Gilles Klopman, the Charles F. Mabery Professor Emeritus of Research in Chemistry at Case Western Reserve University and president and CEO of Beachwood, Ohio-based MultiCASE, Inc., has made seven-figure will commitment to the chemistry department in Case Western Reserve's College of Arts and Sciences.
Klopman's bequest will endow a professorship in chemistry as well as two prizes—one for faculty and one for undergraduates—in the name of Klopman and his wife, Malvina.
"Gilles Klopman's promised gift reflects his lifelong dedication to Case Western Reserve University, and he serves as a role model to other faculty members," said Cyrus C. Taylor, dean of the College of Arts and Sciences. Referring to the chemistry prizes that the bequest will support, the dean continued, "We are pleased to know that additional resources will be available to showcase our chemistry faculty and students for years to come."
"You always need money for operations," Klopman said. "But I wanted to do something different for the department and decided to create these awards to enhance the academic experience for students and recognize the work of the chemistry faculty."
Throughout his career, Klopman has pioneered "the innovative use of computers to address important chemical and biological problems," says Lawrence M. Sayre, chair of the chemistry department. Most notably, as president and CEO of MultiCASE, Inc., Klopman has led in the development of artificial intelligence programs that assess the health hazards posed by new chemicals.
MultiCASE's software provides pharmaceutical companies with an alternative to animal testing as a means of evaluating the potential toxicity of new drugs. And by allowing the risk assessment to be completed in as little as a minute, it saves these companies millions of dollars. If a chemical is found to have toxic effects, researchers will abandon it immediately, instead of continuing with a long and costly drug development process.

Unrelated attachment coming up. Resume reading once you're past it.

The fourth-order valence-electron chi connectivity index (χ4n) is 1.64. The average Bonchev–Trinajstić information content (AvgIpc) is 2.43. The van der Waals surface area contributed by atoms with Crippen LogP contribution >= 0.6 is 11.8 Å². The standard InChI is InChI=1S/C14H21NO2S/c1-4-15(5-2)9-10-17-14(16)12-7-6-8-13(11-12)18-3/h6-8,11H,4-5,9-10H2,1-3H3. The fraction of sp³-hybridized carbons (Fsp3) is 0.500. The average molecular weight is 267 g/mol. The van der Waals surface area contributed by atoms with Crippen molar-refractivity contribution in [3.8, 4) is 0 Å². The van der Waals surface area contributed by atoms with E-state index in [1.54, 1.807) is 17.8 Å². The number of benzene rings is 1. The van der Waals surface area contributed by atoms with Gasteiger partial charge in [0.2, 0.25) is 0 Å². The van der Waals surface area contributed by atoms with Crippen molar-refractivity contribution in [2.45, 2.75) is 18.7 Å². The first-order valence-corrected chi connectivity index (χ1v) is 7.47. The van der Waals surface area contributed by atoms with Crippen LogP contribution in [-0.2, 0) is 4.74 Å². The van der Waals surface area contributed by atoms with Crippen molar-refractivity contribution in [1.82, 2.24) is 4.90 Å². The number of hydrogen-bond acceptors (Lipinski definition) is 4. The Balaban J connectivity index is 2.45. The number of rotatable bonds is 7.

A native of Belgium, Klopman earned his Ph.D. at the University of Brussels before emigrating to the United States in 1965. He joined the chemistry faculty in 1967 and later served as department chair for 13 years. Appointed to the Mabery Professorship in 1988, he is also a professor of oncology and environmental health sciences at the Case Western Reserve School of Medicine. He served as the interim dean of science and mathematics in 1987 in the first year of Glenn Brown's deanship.
Klopman is the recipient of two major awards from the American Chemistry Society: the Morley Medal (1993) and the Patterson-Crane Award for Chemical Information (2005).
Once the professorship and prizes are established, Klopman has asked that any remaining funds be used to endow a Thursday evening subscription to The Cleveland Orchestra, for use by College of Arts and Sciences students, faculty and guests.
Klopman recalled that when former chemistry chair and Nobel laureate George Olah was recruiting him to join the chemistry faculty, he took Klopman to a concert at Severance Hall. The experience helped persuade him to come to Case Western Reserve.
"I thought, 'What a wonderful idea—to take me to the orchestra,'" Klopman said. "I want to do this for others."
Case Western Reserve University is committed to the free exchange of ideas, reasoned debate and intellectual dialogue. Speakers and scholars with a diversity of opinions and perspectives are invited to the campus to provide the community with important points of view, some of which may be deemed controversial. The views and opinions of those invited to speak on the campus do not necessarily reflect the views of the university administration or any other segment of the university community.